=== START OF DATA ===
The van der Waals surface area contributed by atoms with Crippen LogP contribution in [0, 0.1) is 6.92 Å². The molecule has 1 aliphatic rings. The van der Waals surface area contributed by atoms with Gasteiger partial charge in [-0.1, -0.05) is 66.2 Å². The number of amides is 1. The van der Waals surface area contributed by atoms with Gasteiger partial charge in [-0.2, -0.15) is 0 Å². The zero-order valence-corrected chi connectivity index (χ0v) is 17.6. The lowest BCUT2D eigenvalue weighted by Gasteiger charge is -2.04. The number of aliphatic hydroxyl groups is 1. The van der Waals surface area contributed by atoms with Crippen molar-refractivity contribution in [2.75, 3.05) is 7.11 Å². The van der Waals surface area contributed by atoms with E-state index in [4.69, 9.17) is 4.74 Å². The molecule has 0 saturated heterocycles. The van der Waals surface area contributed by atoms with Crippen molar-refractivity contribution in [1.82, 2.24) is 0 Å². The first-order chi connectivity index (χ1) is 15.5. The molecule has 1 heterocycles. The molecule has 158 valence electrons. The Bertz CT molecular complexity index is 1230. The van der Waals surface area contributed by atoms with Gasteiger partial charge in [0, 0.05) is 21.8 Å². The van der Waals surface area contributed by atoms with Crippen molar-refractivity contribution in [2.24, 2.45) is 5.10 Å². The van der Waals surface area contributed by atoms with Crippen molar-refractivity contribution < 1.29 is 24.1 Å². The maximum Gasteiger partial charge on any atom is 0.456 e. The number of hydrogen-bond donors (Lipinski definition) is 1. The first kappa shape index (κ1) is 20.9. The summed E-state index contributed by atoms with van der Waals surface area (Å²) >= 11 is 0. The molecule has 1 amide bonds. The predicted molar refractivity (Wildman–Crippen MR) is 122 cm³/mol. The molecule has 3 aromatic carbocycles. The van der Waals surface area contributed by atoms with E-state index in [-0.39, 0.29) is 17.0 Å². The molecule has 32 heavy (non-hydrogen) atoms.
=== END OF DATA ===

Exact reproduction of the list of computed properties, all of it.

The van der Waals surface area contributed by atoms with Crippen LogP contribution in [0, 0.1) is 6.92 Å². The molecule has 1 aliphatic rings. The van der Waals surface area contributed by atoms with Gasteiger partial charge in [-0.1, -0.05) is 66.2 Å². The number of amides is 1. The van der Waals surface area contributed by atoms with Gasteiger partial charge in [-0.2, -0.15) is 0 Å². The zero-order valence-corrected chi connectivity index (χ0v) is 17.6. The lowest BCUT2D eigenvalue weighted by Gasteiger charge is -2.04. The number of aliphatic hydroxyl groups is 1. The van der Waals surface area contributed by atoms with Crippen molar-refractivity contribution in [2.75, 3.05) is 7.11 Å². The van der Waals surface area contributed by atoms with E-state index in [4.69, 9.17) is 4.74 Å². The molecule has 0 saturated heterocycles. The van der Waals surface area contributed by atoms with Crippen molar-refractivity contribution in [1.82, 2.24) is 0 Å². The first-order chi connectivity index (χ1) is 15.5. The molecule has 1 heterocycles. The molecule has 158 valence electrons. The Bertz CT molecular complexity index is 1230. The van der Waals surface area contributed by atoms with Gasteiger partial charge in [0, 0.05) is 21.8 Å². The van der Waals surface area contributed by atoms with Crippen molar-refractivity contribution in [2.24, 2.45) is 5.10 Å². The van der Waals surface area contributed by atoms with Crippen molar-refractivity contribution < 1.29 is 24.1 Å². The maximum Gasteiger partial charge on any atom is 0.456 e. The number of hydrogen-bond donors (Lipinski definition) is 1. The first kappa shape index (κ1) is 20.9. The summed E-state index contributed by atoms with van der Waals surface area (Å²) >= 11 is 0. The molecule has 1 amide bonds. The predicted molar refractivity (Wildman–Crippen MR) is 122 cm³/mol. The molecule has 3 aromatic carbocycles. The van der Waals surface area contributed by atoms with E-state index in [-0.39, 0.29) is 17.0 Å². The molecule has 32 heavy (non-hydrogen) atoms.